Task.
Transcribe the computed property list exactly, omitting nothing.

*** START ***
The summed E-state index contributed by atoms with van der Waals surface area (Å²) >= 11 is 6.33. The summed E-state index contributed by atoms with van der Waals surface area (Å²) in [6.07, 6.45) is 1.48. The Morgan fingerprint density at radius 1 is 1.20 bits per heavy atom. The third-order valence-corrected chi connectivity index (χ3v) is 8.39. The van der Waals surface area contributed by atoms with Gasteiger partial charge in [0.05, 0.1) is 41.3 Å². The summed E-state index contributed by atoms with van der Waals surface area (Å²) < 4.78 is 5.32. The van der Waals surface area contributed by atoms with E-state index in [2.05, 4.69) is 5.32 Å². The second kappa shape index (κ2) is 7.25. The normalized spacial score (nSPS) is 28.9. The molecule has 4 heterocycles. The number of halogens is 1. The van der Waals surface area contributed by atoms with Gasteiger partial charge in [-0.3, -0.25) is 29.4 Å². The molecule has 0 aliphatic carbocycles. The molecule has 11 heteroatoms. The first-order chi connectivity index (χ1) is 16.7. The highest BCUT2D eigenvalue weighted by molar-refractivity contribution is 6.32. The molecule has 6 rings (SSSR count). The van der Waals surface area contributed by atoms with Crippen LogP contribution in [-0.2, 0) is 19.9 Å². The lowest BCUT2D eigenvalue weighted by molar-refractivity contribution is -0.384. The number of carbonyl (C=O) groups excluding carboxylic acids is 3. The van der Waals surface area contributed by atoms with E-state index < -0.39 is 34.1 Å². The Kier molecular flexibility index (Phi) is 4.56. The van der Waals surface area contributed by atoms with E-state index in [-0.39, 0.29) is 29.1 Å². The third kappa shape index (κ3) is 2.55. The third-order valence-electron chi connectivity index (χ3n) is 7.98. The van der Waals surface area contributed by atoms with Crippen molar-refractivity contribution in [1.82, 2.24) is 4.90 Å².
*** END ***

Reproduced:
The summed E-state index contributed by atoms with van der Waals surface area (Å²) >= 11 is 6.33. The summed E-state index contributed by atoms with van der Waals surface area (Å²) in [6.07, 6.45) is 1.48. The Morgan fingerprint density at radius 1 is 1.20 bits per heavy atom. The third-order valence-corrected chi connectivity index (χ3v) is 8.39. The van der Waals surface area contributed by atoms with Gasteiger partial charge in [0.05, 0.1) is 41.3 Å². The summed E-state index contributed by atoms with van der Waals surface area (Å²) < 4.78 is 5.32. The van der Waals surface area contributed by atoms with E-state index in [2.05, 4.69) is 5.32 Å². The second kappa shape index (κ2) is 7.25. The normalized spacial score (nSPS) is 28.9. The molecule has 4 heterocycles. The number of halogens is 1. The van der Waals surface area contributed by atoms with Gasteiger partial charge in [-0.3, -0.25) is 29.4 Å². The molecule has 0 aliphatic carbocycles. The molecule has 11 heteroatoms. The first-order chi connectivity index (χ1) is 16.7. The highest BCUT2D eigenvalue weighted by molar-refractivity contribution is 6.32. The molecule has 6 rings (SSSR count). The van der Waals surface area contributed by atoms with Crippen LogP contribution in [-0.2, 0) is 19.9 Å². The lowest BCUT2D eigenvalue weighted by molar-refractivity contribution is -0.384. The number of carbonyl (C=O) groups excluding carboxylic acids is 3. The van der Waals surface area contributed by atoms with E-state index < -0.39 is 34.1 Å². The Kier molecular flexibility index (Phi) is 4.56. The van der Waals surface area contributed by atoms with E-state index in [-0.39, 0.29) is 29.1 Å². The third kappa shape index (κ3) is 2.55. The third-order valence-electron chi connectivity index (χ3n) is 7.98. The van der Waals surface area contributed by atoms with Crippen molar-refractivity contribution in [1.82, 2.24) is 4.90 Å².